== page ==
Friday, August 31, 2012

Eric Schliesser on Smith's Four Ages

Eric  Schliesser posts a Weekly Philo of Economics HERE  This week it is on “Adam Smith, David Hume, and the Hebrew Bible on Shepherding”

“Early in Genesis we encounter the story of Cain (a farmer), who kills his brother, Abel (a shepherd), because he is jealous over God's favouring Abel's sacrifice). In his The Philosophy of Hebrew Scripture (CUP, 2012).
“Yoram Hazony, reminds us that we in addition to being a farmer, (mysterious) unwillingness to accept his sacrifice (while accepting Cain also founds a city; cities are viewed negatively because of their tendency toward despotic-imperialism in the Hebrew Bible. In Hazony's hands the Biblical (archetype) life of a shepherd (think also of Abraham, Moses, Jacob, David) stands for an anarchic "life of dissent and initiative" (108) away from the polity. While the life of the farmer (think of Noah, Isaac, and Joseph) stands for "pious submission, obeying in gratitude the custom that has been handed down, which alone provides bread so that man may live" (108). According to Hazony, The History of Israel (basically Genesis through Kings), favors the shepherding life, but as the story unfolds comes to recognize that anarchy is not self-sustaining. Hazony reads the Hebrew Bible as a search for a politics grounded in ethics--one that makes the state "limited in its aspirations" (153-4). 
Implicit in this reconstruction of the Hebrew Bible is a kind of genealogy of civilization: first, in the Garden of Eden we are gatherers (maybe hunters, too); then, second, humanity splits in between mutually antagonistic shepherds and farmers, from which city-governments with an impulse toward territorial (and other) ambitions spring. As Hazoney notes  (308 n. 26), Jean-Jacques Rousseau certainly read the Bible this way (see his posthumous Essay on the Origins of the Languages, written about the time of the second Discourse) and sides with the anarchic impulse of the "author of Genesis."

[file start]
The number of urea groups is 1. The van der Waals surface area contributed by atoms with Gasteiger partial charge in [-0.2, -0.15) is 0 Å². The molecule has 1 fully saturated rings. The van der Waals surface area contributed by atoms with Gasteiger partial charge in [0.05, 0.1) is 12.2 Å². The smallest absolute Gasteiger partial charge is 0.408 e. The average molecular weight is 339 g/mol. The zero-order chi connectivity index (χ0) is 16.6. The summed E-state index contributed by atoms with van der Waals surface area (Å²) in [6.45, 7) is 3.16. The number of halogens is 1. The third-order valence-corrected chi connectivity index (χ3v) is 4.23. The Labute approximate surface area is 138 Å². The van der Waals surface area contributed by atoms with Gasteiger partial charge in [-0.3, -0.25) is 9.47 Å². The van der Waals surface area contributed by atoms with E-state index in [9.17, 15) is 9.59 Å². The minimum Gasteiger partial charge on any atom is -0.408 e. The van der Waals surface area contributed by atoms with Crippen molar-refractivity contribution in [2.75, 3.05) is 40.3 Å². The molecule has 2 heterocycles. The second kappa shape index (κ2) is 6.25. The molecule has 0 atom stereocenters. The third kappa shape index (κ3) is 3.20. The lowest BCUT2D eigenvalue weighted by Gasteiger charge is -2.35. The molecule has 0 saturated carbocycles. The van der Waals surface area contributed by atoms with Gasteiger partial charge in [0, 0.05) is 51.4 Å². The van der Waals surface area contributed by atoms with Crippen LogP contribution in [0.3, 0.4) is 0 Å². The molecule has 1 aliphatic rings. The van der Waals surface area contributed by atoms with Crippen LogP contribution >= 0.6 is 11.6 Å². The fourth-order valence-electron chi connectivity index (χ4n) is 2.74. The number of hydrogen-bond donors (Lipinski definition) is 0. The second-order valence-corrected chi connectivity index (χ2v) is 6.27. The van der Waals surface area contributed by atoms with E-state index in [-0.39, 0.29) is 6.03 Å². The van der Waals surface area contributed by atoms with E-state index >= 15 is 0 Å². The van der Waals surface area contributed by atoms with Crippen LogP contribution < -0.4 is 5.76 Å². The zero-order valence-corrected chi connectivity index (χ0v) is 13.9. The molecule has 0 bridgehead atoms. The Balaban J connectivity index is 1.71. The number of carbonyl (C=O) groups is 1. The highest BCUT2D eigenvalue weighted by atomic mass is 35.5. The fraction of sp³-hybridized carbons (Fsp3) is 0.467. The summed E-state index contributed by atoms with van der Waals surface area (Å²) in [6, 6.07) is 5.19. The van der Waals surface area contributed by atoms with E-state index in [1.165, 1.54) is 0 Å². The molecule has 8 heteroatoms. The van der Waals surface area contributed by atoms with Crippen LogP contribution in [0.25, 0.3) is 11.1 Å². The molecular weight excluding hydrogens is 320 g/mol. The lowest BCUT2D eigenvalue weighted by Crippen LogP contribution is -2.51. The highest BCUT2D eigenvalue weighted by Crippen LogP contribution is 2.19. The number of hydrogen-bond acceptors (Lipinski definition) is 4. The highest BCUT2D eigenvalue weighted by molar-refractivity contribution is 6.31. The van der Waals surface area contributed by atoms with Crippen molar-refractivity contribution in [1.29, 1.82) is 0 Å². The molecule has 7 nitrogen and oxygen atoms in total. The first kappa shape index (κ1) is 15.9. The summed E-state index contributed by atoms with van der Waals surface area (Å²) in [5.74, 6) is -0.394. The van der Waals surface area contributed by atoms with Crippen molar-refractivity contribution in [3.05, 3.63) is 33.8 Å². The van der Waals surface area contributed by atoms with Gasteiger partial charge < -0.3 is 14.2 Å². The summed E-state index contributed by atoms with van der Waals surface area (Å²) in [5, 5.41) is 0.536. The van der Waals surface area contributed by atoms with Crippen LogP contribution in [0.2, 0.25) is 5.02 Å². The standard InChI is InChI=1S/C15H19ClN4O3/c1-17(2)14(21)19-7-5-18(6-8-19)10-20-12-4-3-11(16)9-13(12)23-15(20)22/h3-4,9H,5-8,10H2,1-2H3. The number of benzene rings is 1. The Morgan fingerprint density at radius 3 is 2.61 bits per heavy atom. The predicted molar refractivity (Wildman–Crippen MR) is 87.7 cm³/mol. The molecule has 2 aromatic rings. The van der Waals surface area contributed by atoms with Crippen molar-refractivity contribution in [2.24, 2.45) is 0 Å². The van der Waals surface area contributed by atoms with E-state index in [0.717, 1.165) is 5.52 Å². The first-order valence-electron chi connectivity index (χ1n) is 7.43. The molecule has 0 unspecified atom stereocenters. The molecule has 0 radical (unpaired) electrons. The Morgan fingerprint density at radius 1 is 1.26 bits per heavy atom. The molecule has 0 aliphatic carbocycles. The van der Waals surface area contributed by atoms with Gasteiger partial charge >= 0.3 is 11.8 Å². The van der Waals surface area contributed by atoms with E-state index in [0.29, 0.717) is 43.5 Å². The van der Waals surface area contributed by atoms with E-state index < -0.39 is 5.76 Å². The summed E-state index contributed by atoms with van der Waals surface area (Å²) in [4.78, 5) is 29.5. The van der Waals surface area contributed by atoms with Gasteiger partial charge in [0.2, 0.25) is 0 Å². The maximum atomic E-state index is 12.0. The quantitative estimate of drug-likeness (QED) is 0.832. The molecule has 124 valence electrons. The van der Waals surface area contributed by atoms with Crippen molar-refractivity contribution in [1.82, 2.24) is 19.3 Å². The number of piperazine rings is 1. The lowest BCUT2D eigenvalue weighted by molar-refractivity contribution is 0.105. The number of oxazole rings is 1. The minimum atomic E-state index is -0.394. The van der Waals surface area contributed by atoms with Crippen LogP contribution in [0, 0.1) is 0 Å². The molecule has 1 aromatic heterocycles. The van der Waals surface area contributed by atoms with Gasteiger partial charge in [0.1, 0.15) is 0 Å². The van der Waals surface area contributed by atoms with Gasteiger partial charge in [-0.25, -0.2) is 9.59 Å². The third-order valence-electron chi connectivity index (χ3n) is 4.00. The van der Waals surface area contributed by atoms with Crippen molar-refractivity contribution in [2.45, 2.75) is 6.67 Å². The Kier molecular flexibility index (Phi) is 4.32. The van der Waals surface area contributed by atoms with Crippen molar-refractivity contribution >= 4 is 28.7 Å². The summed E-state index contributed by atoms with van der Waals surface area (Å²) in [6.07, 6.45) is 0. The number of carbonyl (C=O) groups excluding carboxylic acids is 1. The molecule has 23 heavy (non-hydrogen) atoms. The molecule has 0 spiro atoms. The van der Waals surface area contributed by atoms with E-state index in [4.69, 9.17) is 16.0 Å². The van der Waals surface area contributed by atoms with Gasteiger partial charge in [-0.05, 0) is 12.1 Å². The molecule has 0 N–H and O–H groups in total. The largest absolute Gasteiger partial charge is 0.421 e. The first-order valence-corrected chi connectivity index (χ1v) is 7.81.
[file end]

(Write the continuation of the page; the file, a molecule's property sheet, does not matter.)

Cain founded a city only after his murder of Abel and his own expulsion from Eden, Genesis 4.16.  Rather suddenly, if in Cain's subsequent lifetime, the world was heavily populated by more than the Adam/Eve family in the Eden Garden. 
Overall there is much interesting material in this long essay – too long to include on Lost Legacy.  Those interested in seeing a most fruitful scholar at work may follow the link and read it all.  You could bookmark the series too.


Blogger Eric Schliesser said...

Thank you for your kind comments, Gavin!

6:56 pm  

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